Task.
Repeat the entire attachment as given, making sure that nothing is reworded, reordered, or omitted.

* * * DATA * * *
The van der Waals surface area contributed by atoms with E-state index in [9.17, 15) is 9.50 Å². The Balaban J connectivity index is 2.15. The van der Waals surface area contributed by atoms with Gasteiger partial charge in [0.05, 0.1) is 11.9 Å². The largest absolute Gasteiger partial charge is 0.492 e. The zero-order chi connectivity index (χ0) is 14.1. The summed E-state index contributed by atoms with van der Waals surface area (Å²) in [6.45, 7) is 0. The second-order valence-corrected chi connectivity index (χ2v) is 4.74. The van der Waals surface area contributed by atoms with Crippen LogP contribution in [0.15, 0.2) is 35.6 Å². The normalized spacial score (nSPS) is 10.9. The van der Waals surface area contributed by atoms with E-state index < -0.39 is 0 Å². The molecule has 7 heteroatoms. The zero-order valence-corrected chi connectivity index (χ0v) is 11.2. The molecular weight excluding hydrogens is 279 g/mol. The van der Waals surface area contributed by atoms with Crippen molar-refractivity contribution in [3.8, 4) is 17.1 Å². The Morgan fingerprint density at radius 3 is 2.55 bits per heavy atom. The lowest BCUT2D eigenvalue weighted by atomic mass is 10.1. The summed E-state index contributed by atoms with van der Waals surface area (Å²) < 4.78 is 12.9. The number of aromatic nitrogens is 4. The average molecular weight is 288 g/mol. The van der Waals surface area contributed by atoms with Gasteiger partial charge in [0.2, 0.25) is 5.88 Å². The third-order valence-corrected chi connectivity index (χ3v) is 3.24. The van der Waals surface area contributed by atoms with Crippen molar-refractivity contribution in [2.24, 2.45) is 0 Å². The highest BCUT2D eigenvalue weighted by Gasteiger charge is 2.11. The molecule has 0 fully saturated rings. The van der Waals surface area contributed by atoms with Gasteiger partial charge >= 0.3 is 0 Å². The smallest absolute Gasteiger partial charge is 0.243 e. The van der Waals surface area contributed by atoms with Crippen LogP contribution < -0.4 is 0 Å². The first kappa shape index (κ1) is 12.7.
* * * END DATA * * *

The van der Waals surface area contributed by atoms with E-state index in [9.17, 15) is 9.50 Å². The Balaban J connectivity index is 2.15. The van der Waals surface area contributed by atoms with Gasteiger partial charge in [0.05, 0.1) is 11.9 Å². The largest absolute Gasteiger partial charge is 0.492 e. The zero-order chi connectivity index (χ0) is 14.1. The summed E-state index contributed by atoms with van der Waals surface area (Å²) in [6.45, 7) is 0. The second-order valence-corrected chi connectivity index (χ2v) is 4.74. The van der Waals surface area contributed by atoms with Crippen LogP contribution in [0.15, 0.2) is 35.6 Å². The normalized spacial score (nSPS) is 10.9. The van der Waals surface area contributed by atoms with E-state index < -0.39 is 0 Å². The molecule has 7 heteroatoms. The zero-order valence-corrected chi connectivity index (χ0v) is 11.2. The molecular weight excluding hydrogens is 279 g/mol. The van der Waals surface area contributed by atoms with Crippen molar-refractivity contribution in [3.8, 4) is 17.1 Å². The Morgan fingerprint density at radius 3 is 2.55 bits per heavy atom. The lowest BCUT2D eigenvalue weighted by atomic mass is 10.1. The summed E-state index contributed by atoms with van der Waals surface area (Å²) < 4.78 is 12.9. The number of aromatic nitrogens is 4. The average molecular weight is 288 g/mol. The van der Waals surface area contributed by atoms with Gasteiger partial charge in [0.2, 0.25) is 5.88 Å². The third-order valence-corrected chi connectivity index (χ3v) is 3.24. The van der Waals surface area contributed by atoms with Crippen molar-refractivity contribution in [2.24, 2.45) is 0 Å². The highest BCUT2D eigenvalue weighted by Gasteiger charge is 2.11. The molecule has 0 fully saturated rings. The van der Waals surface area contributed by atoms with Gasteiger partial charge >= 0.3 is 0 Å². The smallest absolute Gasteiger partial charge is 0.243 e. The van der Waals surface area contributed by atoms with Crippen LogP contribution < -0.4 is 0 Å². The first kappa shape index (κ1) is 12.7.